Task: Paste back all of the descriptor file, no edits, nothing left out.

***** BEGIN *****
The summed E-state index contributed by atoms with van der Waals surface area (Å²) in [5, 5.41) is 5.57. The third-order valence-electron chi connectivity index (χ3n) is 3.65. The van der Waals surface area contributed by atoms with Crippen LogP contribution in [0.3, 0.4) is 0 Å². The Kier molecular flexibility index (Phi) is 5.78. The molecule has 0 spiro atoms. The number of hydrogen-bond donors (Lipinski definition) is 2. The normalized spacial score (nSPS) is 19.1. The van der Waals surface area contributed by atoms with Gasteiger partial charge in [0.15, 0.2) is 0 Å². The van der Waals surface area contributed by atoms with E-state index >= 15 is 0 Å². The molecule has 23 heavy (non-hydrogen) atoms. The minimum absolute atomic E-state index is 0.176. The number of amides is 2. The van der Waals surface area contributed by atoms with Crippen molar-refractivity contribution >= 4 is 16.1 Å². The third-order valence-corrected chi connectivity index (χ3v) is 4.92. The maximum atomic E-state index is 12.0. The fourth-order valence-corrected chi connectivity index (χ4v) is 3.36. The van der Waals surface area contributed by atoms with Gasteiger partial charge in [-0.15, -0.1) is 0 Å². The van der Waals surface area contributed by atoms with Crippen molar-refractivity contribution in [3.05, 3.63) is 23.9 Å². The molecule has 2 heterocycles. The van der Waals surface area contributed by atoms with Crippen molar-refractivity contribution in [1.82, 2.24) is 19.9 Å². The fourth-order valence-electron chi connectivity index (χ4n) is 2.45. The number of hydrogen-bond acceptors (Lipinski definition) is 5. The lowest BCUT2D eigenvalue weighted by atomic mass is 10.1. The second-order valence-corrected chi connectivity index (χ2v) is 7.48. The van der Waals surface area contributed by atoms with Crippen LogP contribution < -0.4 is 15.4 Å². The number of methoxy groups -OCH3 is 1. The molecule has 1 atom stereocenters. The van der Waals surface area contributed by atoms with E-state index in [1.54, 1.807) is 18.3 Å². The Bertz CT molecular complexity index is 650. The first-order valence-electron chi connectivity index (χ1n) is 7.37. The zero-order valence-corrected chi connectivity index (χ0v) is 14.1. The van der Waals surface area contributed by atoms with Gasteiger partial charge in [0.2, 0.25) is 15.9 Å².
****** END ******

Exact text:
The summed E-state index contributed by atoms with van der Waals surface area (Å²) in [5, 5.41) is 5.57. The third-order valence-electron chi connectivity index (χ3n) is 3.65. The van der Waals surface area contributed by atoms with Crippen LogP contribution in [0.3, 0.4) is 0 Å². The Kier molecular flexibility index (Phi) is 5.78. The molecule has 0 spiro atoms. The number of hydrogen-bond donors (Lipinski definition) is 2. The normalized spacial score (nSPS) is 19.1. The van der Waals surface area contributed by atoms with Gasteiger partial charge in [0.15, 0.2) is 0 Å². The van der Waals surface area contributed by atoms with E-state index >= 15 is 0 Å². The molecule has 23 heavy (non-hydrogen) atoms. The minimum absolute atomic E-state index is 0.176. The number of amides is 2. The van der Waals surface area contributed by atoms with Crippen molar-refractivity contribution >= 4 is 16.1 Å². The third-order valence-corrected chi connectivity index (χ3v) is 4.92. The maximum atomic E-state index is 12.0. The fourth-order valence-corrected chi connectivity index (χ4v) is 3.36. The van der Waals surface area contributed by atoms with Gasteiger partial charge in [-0.15, -0.1) is 0 Å². The van der Waals surface area contributed by atoms with Crippen molar-refractivity contribution in [3.05, 3.63) is 23.9 Å². The molecule has 2 heterocycles. The van der Waals surface area contributed by atoms with Crippen molar-refractivity contribution in [1.82, 2.24) is 19.9 Å². The fourth-order valence-electron chi connectivity index (χ4n) is 2.45. The number of hydrogen-bond acceptors (Lipinski definition) is 5. The lowest BCUT2D eigenvalue weighted by atomic mass is 10.1. The second-order valence-corrected chi connectivity index (χ2v) is 7.48. The van der Waals surface area contributed by atoms with Crippen LogP contribution < -0.4 is 15.4 Å². The number of methoxy groups -OCH3 is 1. The molecule has 1 atom stereocenters. The van der Waals surface area contributed by atoms with E-state index in [1.54, 1.807) is 18.3 Å². The Bertz CT molecular complexity index is 650. The first-order valence-electron chi connectivity index (χ1n) is 7.37. The zero-order valence-corrected chi connectivity index (χ0v) is 14.1. The van der Waals surface area contributed by atoms with Gasteiger partial charge in [0.2, 0.25) is 15.9 Å².